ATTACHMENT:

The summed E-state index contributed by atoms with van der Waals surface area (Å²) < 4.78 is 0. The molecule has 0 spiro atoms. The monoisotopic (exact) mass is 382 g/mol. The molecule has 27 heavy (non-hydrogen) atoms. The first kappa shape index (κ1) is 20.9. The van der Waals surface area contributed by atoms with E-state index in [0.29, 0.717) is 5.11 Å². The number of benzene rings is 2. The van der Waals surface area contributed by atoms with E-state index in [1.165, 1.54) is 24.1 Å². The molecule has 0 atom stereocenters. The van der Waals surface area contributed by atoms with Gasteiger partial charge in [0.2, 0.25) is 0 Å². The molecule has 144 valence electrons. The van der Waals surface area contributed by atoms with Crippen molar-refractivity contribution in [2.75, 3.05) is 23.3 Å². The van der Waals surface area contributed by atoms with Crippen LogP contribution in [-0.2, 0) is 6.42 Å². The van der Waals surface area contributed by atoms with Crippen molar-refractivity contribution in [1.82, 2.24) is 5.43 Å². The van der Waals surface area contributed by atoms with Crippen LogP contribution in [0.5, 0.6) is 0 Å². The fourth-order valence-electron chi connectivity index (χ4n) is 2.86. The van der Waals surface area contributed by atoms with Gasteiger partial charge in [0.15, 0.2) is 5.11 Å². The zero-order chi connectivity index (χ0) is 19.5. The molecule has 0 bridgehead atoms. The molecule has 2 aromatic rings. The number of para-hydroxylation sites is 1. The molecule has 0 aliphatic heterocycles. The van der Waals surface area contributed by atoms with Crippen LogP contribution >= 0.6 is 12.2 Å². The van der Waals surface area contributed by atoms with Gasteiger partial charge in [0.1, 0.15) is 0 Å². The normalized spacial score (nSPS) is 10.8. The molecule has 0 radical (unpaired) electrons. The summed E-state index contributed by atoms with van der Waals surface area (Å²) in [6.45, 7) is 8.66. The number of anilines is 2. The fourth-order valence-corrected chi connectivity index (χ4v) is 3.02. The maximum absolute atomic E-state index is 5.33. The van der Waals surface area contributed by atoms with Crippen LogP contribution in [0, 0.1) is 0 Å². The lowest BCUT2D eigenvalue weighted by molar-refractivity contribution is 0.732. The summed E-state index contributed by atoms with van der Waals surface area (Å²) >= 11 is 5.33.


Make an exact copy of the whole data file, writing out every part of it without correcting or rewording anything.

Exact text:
The summed E-state index contributed by atoms with van der Waals surface area (Å²) < 4.78 is 0. The molecule has 0 spiro atoms. The monoisotopic (exact) mass is 382 g/mol. The molecule has 27 heavy (non-hydrogen) atoms. The first kappa shape index (κ1) is 20.9. The van der Waals surface area contributed by atoms with E-state index in [0.29, 0.717) is 5.11 Å². The number of benzene rings is 2. The van der Waals surface area contributed by atoms with E-state index in [1.165, 1.54) is 24.1 Å². The molecule has 0 atom stereocenters. The van der Waals surface area contributed by atoms with Gasteiger partial charge in [0.2, 0.25) is 0 Å². The molecule has 144 valence electrons. The van der Waals surface area contributed by atoms with Crippen molar-refractivity contribution in [2.75, 3.05) is 23.3 Å². The van der Waals surface area contributed by atoms with Crippen LogP contribution in [-0.2, 0) is 6.42 Å². The van der Waals surface area contributed by atoms with Crippen molar-refractivity contribution in [1.82, 2.24) is 5.43 Å². The van der Waals surface area contributed by atoms with Crippen LogP contribution in [0.5, 0.6) is 0 Å². The fourth-order valence-electron chi connectivity index (χ4n) is 2.86. The van der Waals surface area contributed by atoms with Gasteiger partial charge in [0.15, 0.2) is 5.11 Å². The zero-order chi connectivity index (χ0) is 19.5. The molecule has 0 bridgehead atoms. The molecule has 2 aromatic rings. The number of para-hydroxylation sites is 1. The molecule has 0 aliphatic heterocycles. The van der Waals surface area contributed by atoms with Crippen LogP contribution >= 0.6 is 12.2 Å². The van der Waals surface area contributed by atoms with Gasteiger partial charge in [0.1, 0.15) is 0 Å². The normalized spacial score (nSPS) is 10.8. The molecule has 0 radical (unpaired) electrons. The summed E-state index contributed by atoms with van der Waals surface area (Å²) in [6.45, 7) is 8.66. The number of anilines is 2. The fourth-order valence-corrected chi connectivity index (χ4v) is 3.02. The maximum absolute atomic E-state index is 5.33. The van der Waals surface area contributed by atoms with Crippen LogP contribution in [0, 0.1) is 0 Å². The lowest BCUT2D eigenvalue weighted by molar-refractivity contribution is 0.732. The summed E-state index contributed by atoms with van der Waals surface area (Å²) >= 11 is 5.33.